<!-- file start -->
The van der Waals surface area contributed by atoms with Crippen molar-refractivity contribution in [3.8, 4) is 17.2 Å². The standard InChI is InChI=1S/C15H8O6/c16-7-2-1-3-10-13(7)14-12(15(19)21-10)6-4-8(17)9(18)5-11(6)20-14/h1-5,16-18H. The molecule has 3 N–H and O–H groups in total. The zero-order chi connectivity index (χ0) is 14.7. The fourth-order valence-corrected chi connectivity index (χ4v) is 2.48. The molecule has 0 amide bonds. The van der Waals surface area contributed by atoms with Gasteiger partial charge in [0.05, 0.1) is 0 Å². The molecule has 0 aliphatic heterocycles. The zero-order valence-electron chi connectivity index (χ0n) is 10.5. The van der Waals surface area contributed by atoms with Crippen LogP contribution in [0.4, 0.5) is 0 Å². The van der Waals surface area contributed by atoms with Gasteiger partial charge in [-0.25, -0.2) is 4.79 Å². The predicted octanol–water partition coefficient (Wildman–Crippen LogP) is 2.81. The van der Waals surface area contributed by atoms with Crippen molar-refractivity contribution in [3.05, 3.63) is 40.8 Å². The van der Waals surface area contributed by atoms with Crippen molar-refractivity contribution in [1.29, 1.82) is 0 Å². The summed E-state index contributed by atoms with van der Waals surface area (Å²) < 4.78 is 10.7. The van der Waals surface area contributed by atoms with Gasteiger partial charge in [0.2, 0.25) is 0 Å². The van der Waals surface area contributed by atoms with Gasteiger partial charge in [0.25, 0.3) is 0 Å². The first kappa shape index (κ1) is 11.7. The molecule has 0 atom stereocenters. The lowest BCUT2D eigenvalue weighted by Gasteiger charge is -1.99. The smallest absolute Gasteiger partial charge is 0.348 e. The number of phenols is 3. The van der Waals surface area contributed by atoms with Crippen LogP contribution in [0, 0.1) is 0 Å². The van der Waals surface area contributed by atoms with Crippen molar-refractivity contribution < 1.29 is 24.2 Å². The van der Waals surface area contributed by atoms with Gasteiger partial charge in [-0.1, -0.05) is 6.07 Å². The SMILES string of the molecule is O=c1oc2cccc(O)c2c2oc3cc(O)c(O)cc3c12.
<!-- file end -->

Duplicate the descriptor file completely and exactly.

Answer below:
The van der Waals surface area contributed by atoms with Crippen molar-refractivity contribution in [3.8, 4) is 17.2 Å². The standard InChI is InChI=1S/C15H8O6/c16-7-2-1-3-10-13(7)14-12(15(19)21-10)6-4-8(17)9(18)5-11(6)20-14/h1-5,16-18H. The molecule has 3 N–H and O–H groups in total. The zero-order chi connectivity index (χ0) is 14.7. The fourth-order valence-corrected chi connectivity index (χ4v) is 2.48. The molecule has 0 amide bonds. The van der Waals surface area contributed by atoms with Gasteiger partial charge in [0.05, 0.1) is 0 Å². The molecule has 0 aliphatic heterocycles. The zero-order valence-electron chi connectivity index (χ0n) is 10.5. The van der Waals surface area contributed by atoms with Crippen LogP contribution in [0.4, 0.5) is 0 Å². The van der Waals surface area contributed by atoms with Gasteiger partial charge in [-0.25, -0.2) is 4.79 Å². The predicted octanol–water partition coefficient (Wildman–Crippen LogP) is 2.81. The van der Waals surface area contributed by atoms with Crippen molar-refractivity contribution in [3.05, 3.63) is 40.8 Å². The van der Waals surface area contributed by atoms with Crippen molar-refractivity contribution in [1.29, 1.82) is 0 Å². The summed E-state index contributed by atoms with van der Waals surface area (Å²) < 4.78 is 10.7. The van der Waals surface area contributed by atoms with Gasteiger partial charge in [0.2, 0.25) is 0 Å². The van der Waals surface area contributed by atoms with Gasteiger partial charge in [0.25, 0.3) is 0 Å². The first kappa shape index (κ1) is 11.7. The molecule has 0 atom stereocenters. The lowest BCUT2D eigenvalue weighted by Gasteiger charge is -1.99. The smallest absolute Gasteiger partial charge is 0.348 e. The number of phenols is 3. The van der Waals surface area contributed by atoms with Crippen LogP contribution in [0, 0.1) is 0 Å². The van der Waals surface area contributed by atoms with Crippen molar-refractivity contribution < 1.29 is 24.2 Å². The van der Waals surface area contributed by atoms with Gasteiger partial charge in [-0.1, -0.05) is 6.07 Å². The SMILES string of the molecule is O=c1oc2cccc(O)c2c2oc3cc(O)c(O)cc3c12.